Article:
Sweat gets in my eyes
June 13, 2005 10:57 AM   Subscribe

When bicycling, how do you keep sweat out of your eyes?

A bandana seems too hot. Is a sweatband the best way? I'm worried it'll get soaked quickly and won't do any good. And why does sweat sting my eyes so much? (I don't use suntan lotion on my forehead.)
posted by sixpack to Sports, Hobbies, & Recreation (15 answers total) 3 users marked this as a favorite
Also, does anyone have any experience with this?
posted by sixpack at 10:58 AM on June 13, 2005

your sweat stings because you are just starting to train in the heat of the summer. it will sting less in the fall as you train more and become acclimated.

re keeping sweat out of your eyes, get close-fitting goggles, that's one way of keeping sweat out. I hear Oakleys are great for cycling. Bandanas and sweatbands also can help. If it gets soaked quickly, keen another one (or two) in reserve in a panier nearby. No use spending dozens of dollars for gizmos when 1-dollar bandanas and sweatbands can do the trick.

And remember to drink lots of water and top up on electrolytes (potassium and sodium) gatorade alone is not enough help.
posted by seawallrunner at 11:07 AM on June 13, 2005

Vaseline across your brow.
posted by fire&wings at 11:10 AM on June 13, 2005

I've had good luck with a sweatband. With the helmet on, I don't even notice that the sweatband's there, and it's quite effective in soaking up the sweat.
Plus, since it's under the helmet, no one will say, as you bike by, "Hey! Wasn't that Bjorn Borg?!" Just in case you were worried about that.
posted by Dr. Wu at 11:12 AM on June 13, 2005

the more you spend on a helmet the higher the quality of the pads inside. nicer helmets put pads in more strategic places and use pads that are made from materials that wick moisture more effectively.

any other solutions (head-gasket, sweatband) just tend to compromise the way your helmet fits; i won't recommend them.

otherwise, changing the time of day during which you commonly ride, or, if you're commuting, leaving yourself a little more time to get to your destination, might cut down on sweating some.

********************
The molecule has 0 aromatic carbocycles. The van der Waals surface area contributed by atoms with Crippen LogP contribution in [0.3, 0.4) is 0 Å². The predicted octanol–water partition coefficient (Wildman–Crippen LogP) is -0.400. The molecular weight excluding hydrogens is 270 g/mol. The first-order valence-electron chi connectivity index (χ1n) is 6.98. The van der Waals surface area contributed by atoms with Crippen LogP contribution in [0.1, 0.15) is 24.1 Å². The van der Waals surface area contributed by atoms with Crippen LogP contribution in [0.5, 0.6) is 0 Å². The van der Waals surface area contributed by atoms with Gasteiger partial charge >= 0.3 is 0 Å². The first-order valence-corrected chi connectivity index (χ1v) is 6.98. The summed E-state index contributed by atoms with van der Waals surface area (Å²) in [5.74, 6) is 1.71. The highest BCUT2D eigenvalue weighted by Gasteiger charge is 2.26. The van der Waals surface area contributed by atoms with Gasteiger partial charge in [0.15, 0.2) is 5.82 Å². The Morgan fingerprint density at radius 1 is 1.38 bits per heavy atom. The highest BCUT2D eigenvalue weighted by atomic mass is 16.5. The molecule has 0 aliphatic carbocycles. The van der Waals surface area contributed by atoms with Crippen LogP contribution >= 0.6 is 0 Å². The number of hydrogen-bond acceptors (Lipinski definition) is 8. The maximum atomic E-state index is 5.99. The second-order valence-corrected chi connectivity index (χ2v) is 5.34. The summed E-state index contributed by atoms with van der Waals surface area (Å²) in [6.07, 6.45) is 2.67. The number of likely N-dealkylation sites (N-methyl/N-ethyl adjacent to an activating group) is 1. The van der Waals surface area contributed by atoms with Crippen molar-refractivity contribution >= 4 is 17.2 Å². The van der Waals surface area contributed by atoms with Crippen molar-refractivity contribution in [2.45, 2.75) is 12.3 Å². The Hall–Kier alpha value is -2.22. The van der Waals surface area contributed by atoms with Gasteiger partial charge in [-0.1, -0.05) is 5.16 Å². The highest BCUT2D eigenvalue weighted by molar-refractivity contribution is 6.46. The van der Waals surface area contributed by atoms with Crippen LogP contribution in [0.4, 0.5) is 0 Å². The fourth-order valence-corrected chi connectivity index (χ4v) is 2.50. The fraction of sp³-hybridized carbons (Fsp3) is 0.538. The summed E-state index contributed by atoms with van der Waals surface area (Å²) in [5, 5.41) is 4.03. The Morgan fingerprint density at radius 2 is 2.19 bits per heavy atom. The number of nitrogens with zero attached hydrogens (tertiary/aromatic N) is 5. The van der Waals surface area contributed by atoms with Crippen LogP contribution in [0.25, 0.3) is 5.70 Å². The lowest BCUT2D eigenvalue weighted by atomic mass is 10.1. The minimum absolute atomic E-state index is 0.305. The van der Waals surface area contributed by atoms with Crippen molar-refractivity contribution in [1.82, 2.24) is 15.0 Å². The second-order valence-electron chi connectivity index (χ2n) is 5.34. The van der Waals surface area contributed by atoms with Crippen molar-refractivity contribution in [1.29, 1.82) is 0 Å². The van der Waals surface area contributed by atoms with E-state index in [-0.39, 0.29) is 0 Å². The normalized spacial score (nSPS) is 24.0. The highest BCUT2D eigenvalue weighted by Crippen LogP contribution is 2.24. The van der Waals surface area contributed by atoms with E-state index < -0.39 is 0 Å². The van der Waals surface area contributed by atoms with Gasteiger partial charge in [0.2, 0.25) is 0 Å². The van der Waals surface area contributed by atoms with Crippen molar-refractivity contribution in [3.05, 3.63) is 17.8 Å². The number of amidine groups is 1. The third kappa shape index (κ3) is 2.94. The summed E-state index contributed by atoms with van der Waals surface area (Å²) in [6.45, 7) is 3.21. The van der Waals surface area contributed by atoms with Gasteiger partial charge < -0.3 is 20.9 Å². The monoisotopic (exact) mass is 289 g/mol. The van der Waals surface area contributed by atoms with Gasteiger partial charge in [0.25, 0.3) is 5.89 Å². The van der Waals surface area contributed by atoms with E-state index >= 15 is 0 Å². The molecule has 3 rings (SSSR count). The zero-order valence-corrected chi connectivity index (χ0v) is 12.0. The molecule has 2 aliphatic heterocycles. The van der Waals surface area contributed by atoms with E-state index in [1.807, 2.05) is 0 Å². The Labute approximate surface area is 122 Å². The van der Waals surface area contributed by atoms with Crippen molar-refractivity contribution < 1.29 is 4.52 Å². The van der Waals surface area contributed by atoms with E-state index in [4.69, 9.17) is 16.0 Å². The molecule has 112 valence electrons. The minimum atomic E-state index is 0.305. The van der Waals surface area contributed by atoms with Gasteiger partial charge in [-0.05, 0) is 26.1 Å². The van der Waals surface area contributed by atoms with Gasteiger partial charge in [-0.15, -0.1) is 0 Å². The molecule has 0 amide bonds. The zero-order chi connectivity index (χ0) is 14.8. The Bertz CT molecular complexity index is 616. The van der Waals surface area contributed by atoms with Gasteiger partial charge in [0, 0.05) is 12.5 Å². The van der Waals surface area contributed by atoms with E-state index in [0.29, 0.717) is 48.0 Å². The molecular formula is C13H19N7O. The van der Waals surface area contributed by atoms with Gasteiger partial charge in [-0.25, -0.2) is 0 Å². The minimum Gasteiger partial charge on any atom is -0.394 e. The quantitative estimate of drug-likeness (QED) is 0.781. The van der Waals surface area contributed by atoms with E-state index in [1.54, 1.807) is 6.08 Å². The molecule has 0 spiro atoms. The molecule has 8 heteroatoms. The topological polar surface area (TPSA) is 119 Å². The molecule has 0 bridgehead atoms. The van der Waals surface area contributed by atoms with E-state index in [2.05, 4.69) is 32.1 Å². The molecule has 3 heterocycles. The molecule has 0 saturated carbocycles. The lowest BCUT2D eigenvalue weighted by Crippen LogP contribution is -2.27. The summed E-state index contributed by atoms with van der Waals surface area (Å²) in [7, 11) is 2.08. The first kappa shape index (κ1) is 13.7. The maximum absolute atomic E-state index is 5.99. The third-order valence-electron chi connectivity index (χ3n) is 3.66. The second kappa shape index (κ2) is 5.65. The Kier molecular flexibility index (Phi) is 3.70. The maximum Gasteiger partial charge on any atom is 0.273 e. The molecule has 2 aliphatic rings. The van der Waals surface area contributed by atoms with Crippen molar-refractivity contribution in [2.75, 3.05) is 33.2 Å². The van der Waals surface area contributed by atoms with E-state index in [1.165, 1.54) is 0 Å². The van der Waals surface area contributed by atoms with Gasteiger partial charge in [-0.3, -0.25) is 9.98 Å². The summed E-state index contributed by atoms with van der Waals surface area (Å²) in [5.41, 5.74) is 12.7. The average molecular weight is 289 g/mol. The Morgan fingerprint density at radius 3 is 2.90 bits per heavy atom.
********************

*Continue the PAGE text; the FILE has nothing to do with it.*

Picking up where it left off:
posted by RockyChrysler at 11:13 AM on June 13, 2005

your sweat stings because you are just starting to train in the heat of the summer. it will sting less in the fall as you train more and become acclimated.

Huh? Acclimated to what? I thought sweat stings because there's salt in it.
posted by Specklet at 11:40 AM on June 13, 2005

I carry a hanky/bandana and just wipe my forehead every once and a while. You can also splash it with some water from your water bottle, if you've stopped or are very coordinated. It's most important to mop your forehead if you've been riding for a while and it starts to rain, because the rain will wash all the accumulated salt into your eyes at once.
Also, whenever you stop for a break, squeeze the sweat out of your helmet pads.
posted by teg at 11:45 AM on June 13, 2005

Specklet, seawallrunner is referring to the fact that atheletes who train in warm climates tend to have less salty sweat.
posted by teg at 11:50 AM on June 13, 2005

When I think this is going to be a problem I wear a cap or bandana made out of a wicking material such as Headsweat products. I've had great luck with any number of random brands the local bike shop may carry, just make sure the material isn't cotton! It will just get wet and feel like nasty under your helmet. Invest in a couple quality offerings with wicking material and you'll be cool and dry.
posted by asterisk at 11:52 AM on June 13, 2005

Baseball cap. Also keeps the glare off my glasses.
posted by Kickstart70 at 12:23 PM on June 13, 2005

A headband under your helmet. Also, seawallrunner is correct about acclimatizing. It won't take long, just a couple of weeks or riding in heat and your sweat will be significantly less salty and will sting your eyes much less.
posted by OmieWise at 12:26 PM on June 13, 2005

When worn under a helmet, cotton euro cycling caps asorb sweat and have a little visor to boot.

bianchi liquigas cap

they're pretty cheap, usually no more than 10$, and they work great asorbing sweat.
posted by scalespace at 1:04 PM on June 13, 2005

Just a note, it's not a good idea to wear a baseball cap under your helmet if it has one of those little steel buttons on the top. That can concentrate the force of impact on one point of your skull, which is not a good thing.
posted by teg at 2:26 PM on June 13, 2005

Several folks I ride with use those do-rags, y'know, HeadSweats. Some folks wear bandanas Aunt Jemimah-style. One guy has a some kind of Kareem Abdul Jabar headband, like a strip of terrycloth in the front with just elastic in the back. God knows where he got that, maybe he made it.

I shave my head (this is sort of supposed to be more a problem for bald/no hair riders) but I've never really had a huge problem. The right helmet will allow enough airflow to allow for some evaporation, and like rocky chrysler said, better quality helmets have better pads and seem to suffer less from this problem. A cycling cap is great, but crazy hot.
posted by fixedgear at 5:18 PM on June 13, 2005

Cycling caps are great, or you could do with a pair of funky, functional goggles instead of glasses, since you'll need to keep wind/bugs out of your eyes, anyway.
posted by dreamsign at 9:53 PM on June 13, 2005

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